With all of the advertisements and silly pap in the media landscape regarding raising a child in the 21st century, as well as the nascent ‘childless couple’ movement generating its own odd form of controversy, a new kind of culture war, We Need To Talk About Kevin, is to modern parenting what David Cronenberg’s Videodrome was to increasing sex and violence on cable TV. That is to say, unsettling, icky, and full of vigour.

Movies We Watched

Sometimes we watch stuff that we want to talk just a little bit about, not a full review worth. These are those films. If any of the films reviewed are available on Netflix Instant Watch (US or Canada) or HuluPlus (US only), we’ll note that by putting a direct link below the capsule.

Trust

2011 USA. Director: David Schwimmer. Starring: Clive Owen, Catherine Keener, Liana Liberato, Jason Clarke, Viola Davis, Noah Emmerich, Chris Henry Coffey.

I had been avoiding David Schwimmer’s film about online sexual predators for a while because it had the potential to be an absolute disaster that mishandled the subject matter. Luckily that wasn’t the case. Although a little on-the-nose, Schwimmer’s latest effort is actually an affecting and powerful little film, one that should be important viewing for those wanting to know about the potential dangers of children surfing the web. Crucially it doesn’t paint the entire idea of using the internet as bad but just alerts to some of the possibilities. And it’s truly amazing Schwimmer went from Run Fatboy Run to this.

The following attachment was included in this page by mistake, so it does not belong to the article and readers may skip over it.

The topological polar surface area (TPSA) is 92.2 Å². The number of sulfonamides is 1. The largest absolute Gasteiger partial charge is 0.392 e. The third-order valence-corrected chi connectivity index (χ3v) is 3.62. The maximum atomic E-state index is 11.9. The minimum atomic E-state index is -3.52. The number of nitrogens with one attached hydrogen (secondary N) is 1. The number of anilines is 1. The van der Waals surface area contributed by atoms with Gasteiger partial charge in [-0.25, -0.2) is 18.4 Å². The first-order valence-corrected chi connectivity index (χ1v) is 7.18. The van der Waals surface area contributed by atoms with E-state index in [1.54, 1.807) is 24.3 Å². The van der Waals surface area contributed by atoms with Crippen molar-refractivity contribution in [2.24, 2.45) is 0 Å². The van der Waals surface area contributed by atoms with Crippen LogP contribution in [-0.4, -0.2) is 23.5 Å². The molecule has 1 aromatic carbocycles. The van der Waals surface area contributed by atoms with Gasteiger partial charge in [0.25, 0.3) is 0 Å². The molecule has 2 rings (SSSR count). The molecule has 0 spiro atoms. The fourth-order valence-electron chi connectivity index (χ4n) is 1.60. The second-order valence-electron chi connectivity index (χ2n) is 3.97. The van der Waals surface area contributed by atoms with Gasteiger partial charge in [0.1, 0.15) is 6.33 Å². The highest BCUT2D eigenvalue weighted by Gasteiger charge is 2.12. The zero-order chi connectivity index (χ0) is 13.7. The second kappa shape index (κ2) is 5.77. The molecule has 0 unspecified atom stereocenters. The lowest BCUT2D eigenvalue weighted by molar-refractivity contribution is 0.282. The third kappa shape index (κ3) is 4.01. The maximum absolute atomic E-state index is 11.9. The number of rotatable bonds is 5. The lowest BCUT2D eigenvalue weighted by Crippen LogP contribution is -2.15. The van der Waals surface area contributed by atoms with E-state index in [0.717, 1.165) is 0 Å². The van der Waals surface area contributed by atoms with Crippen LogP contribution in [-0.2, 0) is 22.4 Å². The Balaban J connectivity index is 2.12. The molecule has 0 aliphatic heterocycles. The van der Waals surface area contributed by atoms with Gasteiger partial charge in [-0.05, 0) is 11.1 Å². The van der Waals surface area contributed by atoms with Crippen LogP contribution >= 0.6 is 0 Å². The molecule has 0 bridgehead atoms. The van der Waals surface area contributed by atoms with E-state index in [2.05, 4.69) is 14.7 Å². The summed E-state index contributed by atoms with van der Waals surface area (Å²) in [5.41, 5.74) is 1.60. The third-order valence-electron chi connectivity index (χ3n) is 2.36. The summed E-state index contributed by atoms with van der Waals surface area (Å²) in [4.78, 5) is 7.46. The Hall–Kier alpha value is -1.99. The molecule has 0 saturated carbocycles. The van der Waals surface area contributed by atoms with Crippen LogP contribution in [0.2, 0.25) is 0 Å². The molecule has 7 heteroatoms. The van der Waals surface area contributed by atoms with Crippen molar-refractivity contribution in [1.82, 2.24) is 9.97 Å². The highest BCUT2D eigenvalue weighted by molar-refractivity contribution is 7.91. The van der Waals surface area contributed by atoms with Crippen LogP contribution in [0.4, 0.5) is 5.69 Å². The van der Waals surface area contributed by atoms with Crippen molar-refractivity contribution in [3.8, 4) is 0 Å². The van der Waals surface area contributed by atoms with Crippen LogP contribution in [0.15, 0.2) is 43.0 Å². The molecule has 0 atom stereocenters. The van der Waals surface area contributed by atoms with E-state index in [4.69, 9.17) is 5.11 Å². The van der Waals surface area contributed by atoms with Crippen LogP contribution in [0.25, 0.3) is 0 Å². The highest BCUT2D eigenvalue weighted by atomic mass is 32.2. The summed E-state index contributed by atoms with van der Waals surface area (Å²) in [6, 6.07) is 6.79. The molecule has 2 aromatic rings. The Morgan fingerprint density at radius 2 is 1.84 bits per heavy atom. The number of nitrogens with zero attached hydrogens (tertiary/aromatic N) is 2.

-ROSS

Netflix Instant (USA)

Repulsion

1965 UK. Director: Roman Polanski. Starring: Catherine Deneuve.

An early Roman Polanski masterpiece that tracks the mental breakdown of a young Belgian woman, Carole (Catherine Deneuve), as she tries to make a life for herself in the hustle and bustle of London with her sister. Imagine being a literate cineaste in the 1960s just having just seen the previous year’s candy coloured French musical The Umbrellas of Cherbourg (a coming out party of sorts for Ms. Deneuve as a major new film star) and then selecting Polanski’s film to get more of the same only to receive a black & white cramped apartment mind-fuck! Miss Deneuve tackles the role with relish, gets raped and has a sort of misplaced revenge before a climactic mental and physical collapse. Half is in the mind, half is in reality, but the audience gets the complete package of horrors doled with with an exacting precision that belies its loosey-goosey camera-work and overabundance of supporting characters. Repulsion has been called “Alfred Hitchcock’s Psycho turned inside out” and certainly it has its own fair share of surprises and lasting images; not the least of which is reportedly the first on-soundtrack-if-not-onscreen female orgasm to be shown in regular British Cinemas. I’m not sure if there is a conscious subtextual inversion of Alice in Wonderland, but rotting and skinned rabbit is might be a clue. The closing shot may be a revelation of sorts as to why things are happening to poor Carole, (and it is a doozey in retrospect that is prescient of a litany of other Polanski themes) but here it is as much the journey as the destination.